In Volume 7 of the highly acclaimed Quality Software series, Gerald M. Weinberg illustrates how skilled people (Change Artists) work to create a supportive environment for software engineering —an environment in which your organization can realize long-lasting gains in quality and productivity by learning the artistry of managing change. As the author argues, the history of software engineering is riddled with failed attempts to improve quality and productivity without ...
In Volume 7 of the highly acclaimed Quality Software series, Gerald M. Weinberg illustrates how skilled people (Change Artists) work to create a supportive environment for software engineering —an environment in which your organization can realize long-lasting gains in quality and productivity by learning the artistry of managing change.
As the author argues, the history of software engineering is riddled with failed attempts to improve quality and productivity without first creating a supportive environment. Many managers spend their money on tools, methodologies, outsourcing, training, and application packages, but they rarely spend anything to improve or to remove the leaders who created those situations in the first place.
From systems thinking to project management to technology transfer to the interaction of culture and process, Becoming a Change Artist analyzes models of how change really happens, and how change artistry creates the environment for all other changes.
This book is the best of the Quality Software series.
If you wonder why you haven't been able to change your organization, this is well worth reading.
MUST READ for anyone facilitating change in a software organization
For those who want to think deeply on how to be a positive change agent for the people around them. I use this material when speaking at conferences and users groups and the response is always incredibly positive. Listeners always want to know more. Software professionals suffer from a complete lack of exposure to excellent writings on non-technical topics. This book does a great job helping fill that gap.
If you're grappling with how to improve software development and especially how to improve managing software development, then this might be the right book for you.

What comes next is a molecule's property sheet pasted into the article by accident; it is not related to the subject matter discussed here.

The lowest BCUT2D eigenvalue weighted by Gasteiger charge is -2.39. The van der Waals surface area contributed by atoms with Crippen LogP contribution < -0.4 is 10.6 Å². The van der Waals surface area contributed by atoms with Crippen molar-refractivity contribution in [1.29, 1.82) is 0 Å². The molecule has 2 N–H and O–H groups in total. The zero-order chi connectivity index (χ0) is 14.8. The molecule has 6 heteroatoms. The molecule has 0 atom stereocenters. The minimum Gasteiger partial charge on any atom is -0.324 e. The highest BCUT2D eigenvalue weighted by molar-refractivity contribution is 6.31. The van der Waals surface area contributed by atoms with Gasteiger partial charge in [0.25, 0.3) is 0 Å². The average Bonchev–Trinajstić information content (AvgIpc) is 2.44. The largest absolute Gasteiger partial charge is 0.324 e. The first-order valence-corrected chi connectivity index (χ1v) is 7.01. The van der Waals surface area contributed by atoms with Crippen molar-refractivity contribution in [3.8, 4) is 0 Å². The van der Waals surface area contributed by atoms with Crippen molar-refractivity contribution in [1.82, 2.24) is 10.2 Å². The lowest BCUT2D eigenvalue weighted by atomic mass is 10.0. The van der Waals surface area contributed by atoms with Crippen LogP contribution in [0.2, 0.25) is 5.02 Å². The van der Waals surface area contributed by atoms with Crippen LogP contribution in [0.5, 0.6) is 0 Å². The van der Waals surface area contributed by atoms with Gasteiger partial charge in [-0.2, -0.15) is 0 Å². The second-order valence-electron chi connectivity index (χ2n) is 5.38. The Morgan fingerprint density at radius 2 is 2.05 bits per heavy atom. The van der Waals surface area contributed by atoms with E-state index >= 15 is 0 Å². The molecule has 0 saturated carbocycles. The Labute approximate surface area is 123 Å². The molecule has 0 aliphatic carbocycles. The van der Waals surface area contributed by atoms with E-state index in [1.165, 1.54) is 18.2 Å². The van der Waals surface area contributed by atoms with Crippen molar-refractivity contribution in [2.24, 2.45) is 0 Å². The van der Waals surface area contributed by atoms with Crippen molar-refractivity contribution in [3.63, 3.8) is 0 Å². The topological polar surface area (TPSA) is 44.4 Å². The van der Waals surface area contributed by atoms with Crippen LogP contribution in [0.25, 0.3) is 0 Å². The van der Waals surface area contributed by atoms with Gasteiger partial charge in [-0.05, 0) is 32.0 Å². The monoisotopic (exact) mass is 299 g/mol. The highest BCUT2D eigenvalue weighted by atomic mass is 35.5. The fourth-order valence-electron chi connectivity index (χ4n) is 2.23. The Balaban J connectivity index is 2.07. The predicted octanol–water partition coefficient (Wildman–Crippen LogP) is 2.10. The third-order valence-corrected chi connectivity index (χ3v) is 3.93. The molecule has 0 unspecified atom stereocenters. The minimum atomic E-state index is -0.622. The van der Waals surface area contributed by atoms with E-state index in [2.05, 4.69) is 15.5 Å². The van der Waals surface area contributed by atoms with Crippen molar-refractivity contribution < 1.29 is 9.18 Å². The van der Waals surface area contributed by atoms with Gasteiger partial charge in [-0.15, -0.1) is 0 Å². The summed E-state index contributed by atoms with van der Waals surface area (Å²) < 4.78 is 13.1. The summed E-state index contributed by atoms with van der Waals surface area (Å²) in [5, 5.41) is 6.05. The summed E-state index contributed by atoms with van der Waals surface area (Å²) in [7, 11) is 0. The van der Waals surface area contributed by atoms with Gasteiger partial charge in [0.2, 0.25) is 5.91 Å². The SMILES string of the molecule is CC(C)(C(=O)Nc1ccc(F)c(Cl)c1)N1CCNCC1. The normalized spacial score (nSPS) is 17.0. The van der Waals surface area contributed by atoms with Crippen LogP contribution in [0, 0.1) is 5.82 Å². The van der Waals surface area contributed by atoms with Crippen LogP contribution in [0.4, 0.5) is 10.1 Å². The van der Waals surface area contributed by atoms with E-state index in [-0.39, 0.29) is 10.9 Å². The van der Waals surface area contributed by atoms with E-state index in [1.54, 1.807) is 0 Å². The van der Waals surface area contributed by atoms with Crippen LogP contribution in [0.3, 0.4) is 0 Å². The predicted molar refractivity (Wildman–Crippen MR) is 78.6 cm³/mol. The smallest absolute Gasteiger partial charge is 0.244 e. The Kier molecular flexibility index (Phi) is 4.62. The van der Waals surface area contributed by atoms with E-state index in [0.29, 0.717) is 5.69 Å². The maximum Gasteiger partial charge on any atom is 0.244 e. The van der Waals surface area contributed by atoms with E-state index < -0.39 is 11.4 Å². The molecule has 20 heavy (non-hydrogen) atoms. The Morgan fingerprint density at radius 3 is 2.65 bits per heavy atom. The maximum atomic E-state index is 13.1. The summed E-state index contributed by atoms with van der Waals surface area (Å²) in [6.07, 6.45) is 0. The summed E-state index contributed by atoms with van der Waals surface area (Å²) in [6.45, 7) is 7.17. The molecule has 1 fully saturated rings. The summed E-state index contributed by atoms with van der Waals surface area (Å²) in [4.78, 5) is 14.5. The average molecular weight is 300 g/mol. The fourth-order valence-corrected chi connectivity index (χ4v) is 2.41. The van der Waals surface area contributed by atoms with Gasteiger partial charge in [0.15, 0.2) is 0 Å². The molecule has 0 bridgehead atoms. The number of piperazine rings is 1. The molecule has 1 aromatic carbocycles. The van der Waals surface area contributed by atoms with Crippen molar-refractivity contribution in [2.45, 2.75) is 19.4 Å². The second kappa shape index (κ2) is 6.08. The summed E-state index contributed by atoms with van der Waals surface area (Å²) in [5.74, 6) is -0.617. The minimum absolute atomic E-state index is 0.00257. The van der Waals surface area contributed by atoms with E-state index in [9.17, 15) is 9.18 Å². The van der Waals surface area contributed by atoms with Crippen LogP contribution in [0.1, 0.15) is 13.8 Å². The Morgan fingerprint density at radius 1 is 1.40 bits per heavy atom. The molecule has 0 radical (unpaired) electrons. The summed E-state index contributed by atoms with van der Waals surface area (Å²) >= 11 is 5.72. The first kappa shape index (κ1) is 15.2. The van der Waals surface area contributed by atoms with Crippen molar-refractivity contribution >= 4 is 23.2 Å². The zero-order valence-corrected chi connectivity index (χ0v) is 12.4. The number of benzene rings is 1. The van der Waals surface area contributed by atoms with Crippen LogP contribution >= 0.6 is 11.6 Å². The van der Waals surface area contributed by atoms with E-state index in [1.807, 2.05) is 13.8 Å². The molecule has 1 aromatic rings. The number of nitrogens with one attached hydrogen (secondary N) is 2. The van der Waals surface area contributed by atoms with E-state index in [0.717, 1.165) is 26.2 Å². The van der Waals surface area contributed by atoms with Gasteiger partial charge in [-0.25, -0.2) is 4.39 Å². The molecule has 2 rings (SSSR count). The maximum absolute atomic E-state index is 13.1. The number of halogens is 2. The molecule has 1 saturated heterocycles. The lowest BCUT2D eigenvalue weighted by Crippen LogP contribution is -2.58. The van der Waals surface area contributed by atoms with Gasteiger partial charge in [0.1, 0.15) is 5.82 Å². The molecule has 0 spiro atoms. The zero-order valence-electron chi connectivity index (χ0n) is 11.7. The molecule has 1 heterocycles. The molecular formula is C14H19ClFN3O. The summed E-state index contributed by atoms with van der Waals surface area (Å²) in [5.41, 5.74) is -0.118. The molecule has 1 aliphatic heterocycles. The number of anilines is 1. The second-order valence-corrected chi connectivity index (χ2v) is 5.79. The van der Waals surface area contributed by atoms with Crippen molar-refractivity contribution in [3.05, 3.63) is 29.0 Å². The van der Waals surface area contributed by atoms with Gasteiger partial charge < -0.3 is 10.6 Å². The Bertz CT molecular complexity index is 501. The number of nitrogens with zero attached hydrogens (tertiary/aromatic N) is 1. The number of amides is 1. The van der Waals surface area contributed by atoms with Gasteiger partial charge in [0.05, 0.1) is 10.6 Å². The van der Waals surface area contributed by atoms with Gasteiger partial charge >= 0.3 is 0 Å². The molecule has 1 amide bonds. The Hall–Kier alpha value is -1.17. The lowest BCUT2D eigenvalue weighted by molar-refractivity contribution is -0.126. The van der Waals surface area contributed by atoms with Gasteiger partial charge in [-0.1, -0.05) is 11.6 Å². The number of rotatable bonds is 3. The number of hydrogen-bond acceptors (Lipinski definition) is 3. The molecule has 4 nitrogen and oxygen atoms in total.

Gerald Weinberg i one of the truly original thinkers who write about organizational factors influencing software development. This volume addresses how to create an environment conducive to implementing the software engineering culture he describes in the earlier books of the series. Weinberg's fascinating perspective encompasses such diverse sources as family therapy, personality types, and experiences drawn from years of consulting for software development organizations. Thanks, Jerry.
I've always been interested in helping smart people be happy and productive. To that end, I've published books on human behavior, including Weinberg on Writing: The Fieldstone Method, The Psychology of Computer Programming, Perfect Software and Other Fallacies, and an Introduction to General Systems Thinking. I've also written books on leadership including Becoming a Technical Leader, The Secrets of Consulting (Foreword by Virginia Satir), More Secrets of Consulting, and the four-volume Quality Software Management series.
I try to incorporate my knowledge of science, engineering, and human behavior into all of my writing and consulting work (with writers, hi-tech researchers, software engineers, and people whose life-situation could require the use of a service dog). I write novels about such people, including The Aremac Project, Aremac Power, Jigglers, First Stringers, Second Stringers, The Hands of God, Freshman Murders, Earth's Endless Effort, and Mistress of Molecules—all about how my brilliant protagonists produce quality work and learn to be happy. My books may be found as eBooks at <http://www.smashwords.com/profile/view/JerryWeinberg>; on Amazon at http://www.amazon.com/-/e/B000AP8TZ8; and at Barnes and Noble.
Early in my career, I was the architect for the Project Mercury's space tracking network and designer of the world's first multiprogrammed operating system. I won the Warnier Prize, the Stevens Award, and the first Software Testing Professionals' Luminary Award, all for mu writing on software quality. I was also elected a charter member of the Computing Hall of Fame in San Diego and chosen for the University of Nebraska Hall of Fame.
But the "award" I'm most proud of is The book, The Gift of Time (Fiona Charles, ed.) written by my student and readers for my 75th birthday. Their stories make me feel that I've been at least partially successful at helping smart people be happy.